Sikkim standoff: Indian soldiers can withdraw, be captured or be killed, says former Chinese diplomat to India
The comments by Liu Youfa, a former Chinese consulate general in Mumbai, come amid a military stand-off between India and China in the Doklam area.india Updated: Jul 21, 2017 12:48 IST
A former Chinese diplomat who recently served in India has said that Indian troops deployed at the disputed Donglang area could either withdraw voluntarily, be captured or be killed.
The comments by Liu Youfa, a former Chinese consulate general in Mumbai, come amid a military stand-off in the Donglang area – also called Doklam – with Beijing blaming Indian soldiers of trespass and preventing Chinese soldiers from building a road in the region, which is also claimed by Bhutan.
“According to what I understand of international law, when people in uniform get across the border to move into the territory of the other side, they naturally become enemies who will have to face three consequences: First, they can go out voluntarily, or they may be captured or when the border dispute should escalate, they may be killed,” Liu told CGTN, the English channel of national broadcaster CCTV.
Liu said the current standoff might be said be part of the border dispute but “it is an invasion.”
Speaking at a program on the standoff, Liu said China has been “patient” so far.
“So, there are three possibilities. So, I think the Chinese side is standing there waiting for the Indian side to make the sensitive choice” and pull out of the region, Liu argued. “This is the best result for both sides to avoid the eventual confrontation.”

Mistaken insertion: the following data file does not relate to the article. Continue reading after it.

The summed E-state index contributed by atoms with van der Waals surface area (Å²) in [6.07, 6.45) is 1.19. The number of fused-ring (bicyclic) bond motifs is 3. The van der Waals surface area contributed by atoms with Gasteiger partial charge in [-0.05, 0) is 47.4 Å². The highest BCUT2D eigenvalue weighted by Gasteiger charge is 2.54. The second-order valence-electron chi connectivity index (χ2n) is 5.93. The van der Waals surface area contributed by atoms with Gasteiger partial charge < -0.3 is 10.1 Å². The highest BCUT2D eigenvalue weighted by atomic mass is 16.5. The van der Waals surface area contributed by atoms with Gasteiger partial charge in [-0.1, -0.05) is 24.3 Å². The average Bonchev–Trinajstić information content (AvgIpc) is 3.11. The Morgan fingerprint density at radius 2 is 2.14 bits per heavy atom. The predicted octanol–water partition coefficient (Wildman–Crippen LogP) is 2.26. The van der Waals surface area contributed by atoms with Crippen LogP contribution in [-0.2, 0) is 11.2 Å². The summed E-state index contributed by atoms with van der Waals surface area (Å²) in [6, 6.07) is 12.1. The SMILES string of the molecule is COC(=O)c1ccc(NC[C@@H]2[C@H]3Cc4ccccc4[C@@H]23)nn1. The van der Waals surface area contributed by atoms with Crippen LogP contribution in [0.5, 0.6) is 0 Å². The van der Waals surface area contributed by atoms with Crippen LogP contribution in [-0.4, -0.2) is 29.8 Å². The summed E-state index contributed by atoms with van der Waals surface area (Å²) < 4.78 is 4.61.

“The Chinese side has so far given so much time for the Indian side, for our Indian friends to take sensitive measures,” Liu, who is associated with a Chinese think-tank, said.
Beijing wants India to withdraw its troops from Donglang before the two sides can open talks. New Delhi says the road, if built, will have serious security implications for India.
Liu brushed aside India’s concerns about its security concerns.
“Indian forces have stepped across the border with no warning. We have a saying: You have stepped into my front yard and when I ask you to move, you say you got to give me something to pull out. Is that logical?” he asked.
Building roads in borderline areas are sovereign rights for India and China.
“Construction of the road by the Chinese government should not service the ground to send your troops across the border,” Liu said. India is building airfields and highway networks along the border and “…you cannot stop China from doing the same.”
“China and India are two great neighbours that cannot afford to be hostile to each other. Neither side should take the advantages of the concessions and the goodwill to move beyond reasonable limits,” he said.